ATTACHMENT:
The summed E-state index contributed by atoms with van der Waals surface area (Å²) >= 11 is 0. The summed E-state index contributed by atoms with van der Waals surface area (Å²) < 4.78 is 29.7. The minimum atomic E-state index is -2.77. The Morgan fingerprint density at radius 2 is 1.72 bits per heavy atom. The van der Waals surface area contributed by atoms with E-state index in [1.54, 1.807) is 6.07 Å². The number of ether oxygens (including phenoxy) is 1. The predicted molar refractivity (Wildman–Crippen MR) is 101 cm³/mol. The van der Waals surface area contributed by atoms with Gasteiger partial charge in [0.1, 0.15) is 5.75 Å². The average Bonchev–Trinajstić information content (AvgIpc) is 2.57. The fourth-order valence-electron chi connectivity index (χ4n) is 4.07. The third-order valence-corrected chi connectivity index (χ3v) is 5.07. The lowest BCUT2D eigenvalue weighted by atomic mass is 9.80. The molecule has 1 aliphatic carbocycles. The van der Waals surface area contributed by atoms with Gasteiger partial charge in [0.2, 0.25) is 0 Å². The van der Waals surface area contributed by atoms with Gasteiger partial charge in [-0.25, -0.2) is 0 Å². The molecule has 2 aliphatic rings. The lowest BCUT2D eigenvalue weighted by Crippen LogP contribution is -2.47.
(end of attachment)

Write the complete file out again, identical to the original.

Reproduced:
The summed E-state index contributed by atoms with van der Waals surface area (Å²) >= 11 is 0. The summed E-state index contributed by atoms with van der Waals surface area (Å²) < 4.78 is 29.7. The minimum atomic E-state index is -2.77. The Morgan fingerprint density at radius 2 is 1.72 bits per heavy atom. The van der Waals surface area contributed by atoms with E-state index in [1.54, 1.807) is 6.07 Å². The number of ether oxygens (including phenoxy) is 1. The predicted molar refractivity (Wildman–Crippen MR) is 101 cm³/mol. The van der Waals surface area contributed by atoms with Gasteiger partial charge in [0.1, 0.15) is 5.75 Å². The average Bonchev–Trinajstić information content (AvgIpc) is 2.57. The fourth-order valence-electron chi connectivity index (χ4n) is 4.07. The third-order valence-corrected chi connectivity index (χ3v) is 5.07. The lowest BCUT2D eigenvalue weighted by atomic mass is 9.80. The molecule has 1 aliphatic carbocycles. The van der Waals surface area contributed by atoms with Gasteiger partial charge in [0.2, 0.25) is 0 Å². The van der Waals surface area contributed by atoms with Gasteiger partial charge in [-0.25, -0.2) is 0 Å². The molecule has 2 aliphatic rings. The lowest BCUT2D eigenvalue weighted by Crippen LogP contribution is -2.47.